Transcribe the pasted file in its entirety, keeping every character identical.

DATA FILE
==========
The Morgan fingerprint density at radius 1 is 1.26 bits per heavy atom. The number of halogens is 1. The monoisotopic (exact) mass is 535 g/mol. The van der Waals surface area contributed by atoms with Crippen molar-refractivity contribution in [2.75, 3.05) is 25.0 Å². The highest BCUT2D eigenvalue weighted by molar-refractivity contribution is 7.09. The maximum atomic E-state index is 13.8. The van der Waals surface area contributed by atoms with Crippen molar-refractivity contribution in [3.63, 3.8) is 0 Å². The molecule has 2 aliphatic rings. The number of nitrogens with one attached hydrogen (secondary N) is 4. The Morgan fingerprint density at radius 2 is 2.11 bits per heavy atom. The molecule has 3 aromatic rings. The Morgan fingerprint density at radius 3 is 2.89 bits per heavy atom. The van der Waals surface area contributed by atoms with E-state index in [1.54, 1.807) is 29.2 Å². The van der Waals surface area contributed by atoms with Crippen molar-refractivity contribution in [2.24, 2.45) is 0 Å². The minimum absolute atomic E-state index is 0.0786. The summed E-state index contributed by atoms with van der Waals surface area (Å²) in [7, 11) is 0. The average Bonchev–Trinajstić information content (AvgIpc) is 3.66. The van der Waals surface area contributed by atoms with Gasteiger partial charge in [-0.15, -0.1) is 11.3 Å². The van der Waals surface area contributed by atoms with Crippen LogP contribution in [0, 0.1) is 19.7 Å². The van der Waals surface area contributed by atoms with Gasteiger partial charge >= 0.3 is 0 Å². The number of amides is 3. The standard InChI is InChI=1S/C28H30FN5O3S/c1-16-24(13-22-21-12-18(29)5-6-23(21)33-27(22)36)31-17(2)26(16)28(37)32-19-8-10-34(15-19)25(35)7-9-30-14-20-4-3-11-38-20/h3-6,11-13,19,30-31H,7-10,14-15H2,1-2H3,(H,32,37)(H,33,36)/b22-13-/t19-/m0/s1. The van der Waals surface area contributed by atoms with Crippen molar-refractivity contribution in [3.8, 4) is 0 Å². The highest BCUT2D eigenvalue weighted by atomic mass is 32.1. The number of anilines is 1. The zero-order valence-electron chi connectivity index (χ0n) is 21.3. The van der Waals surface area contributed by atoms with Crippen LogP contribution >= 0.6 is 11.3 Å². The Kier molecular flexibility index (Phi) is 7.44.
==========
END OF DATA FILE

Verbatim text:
The Morgan fingerprint density at radius 1 is 1.26 bits per heavy atom. The number of halogens is 1. The monoisotopic (exact) mass is 535 g/mol. The van der Waals surface area contributed by atoms with Crippen molar-refractivity contribution in [2.75, 3.05) is 25.0 Å². The highest BCUT2D eigenvalue weighted by molar-refractivity contribution is 7.09. The maximum atomic E-state index is 13.8. The van der Waals surface area contributed by atoms with Crippen molar-refractivity contribution in [3.63, 3.8) is 0 Å². The molecule has 2 aliphatic rings. The number of nitrogens with one attached hydrogen (secondary N) is 4. The Morgan fingerprint density at radius 2 is 2.11 bits per heavy atom. The molecule has 3 aromatic rings. The Morgan fingerprint density at radius 3 is 2.89 bits per heavy atom. The van der Waals surface area contributed by atoms with E-state index in [1.54, 1.807) is 29.2 Å². The van der Waals surface area contributed by atoms with Crippen molar-refractivity contribution in [2.24, 2.45) is 0 Å². The minimum absolute atomic E-state index is 0.0786. The summed E-state index contributed by atoms with van der Waals surface area (Å²) in [7, 11) is 0. The average Bonchev–Trinajstić information content (AvgIpc) is 3.66. The van der Waals surface area contributed by atoms with Gasteiger partial charge in [-0.15, -0.1) is 11.3 Å². The van der Waals surface area contributed by atoms with Crippen LogP contribution in [0, 0.1) is 19.7 Å². The van der Waals surface area contributed by atoms with Gasteiger partial charge >= 0.3 is 0 Å². The number of amides is 3. The standard InChI is InChI=1S/C28H30FN5O3S/c1-16-24(13-22-21-12-18(29)5-6-23(21)33-27(22)36)31-17(2)26(16)28(37)32-19-8-10-34(15-19)25(35)7-9-30-14-20-4-3-11-38-20/h3-6,11-13,19,30-31H,7-10,14-15H2,1-2H3,(H,32,37)(H,33,36)/b22-13-/t19-/m0/s1. The van der Waals surface area contributed by atoms with Crippen molar-refractivity contribution in [3.8, 4) is 0 Å². The highest BCUT2D eigenvalue weighted by atomic mass is 32.1. The number of anilines is 1. The zero-order valence-electron chi connectivity index (χ0n) is 21.3. The van der Waals surface area contributed by atoms with Crippen LogP contribution >= 0.6 is 11.3 Å². The Kier molecular flexibility index (Phi) is 7.44.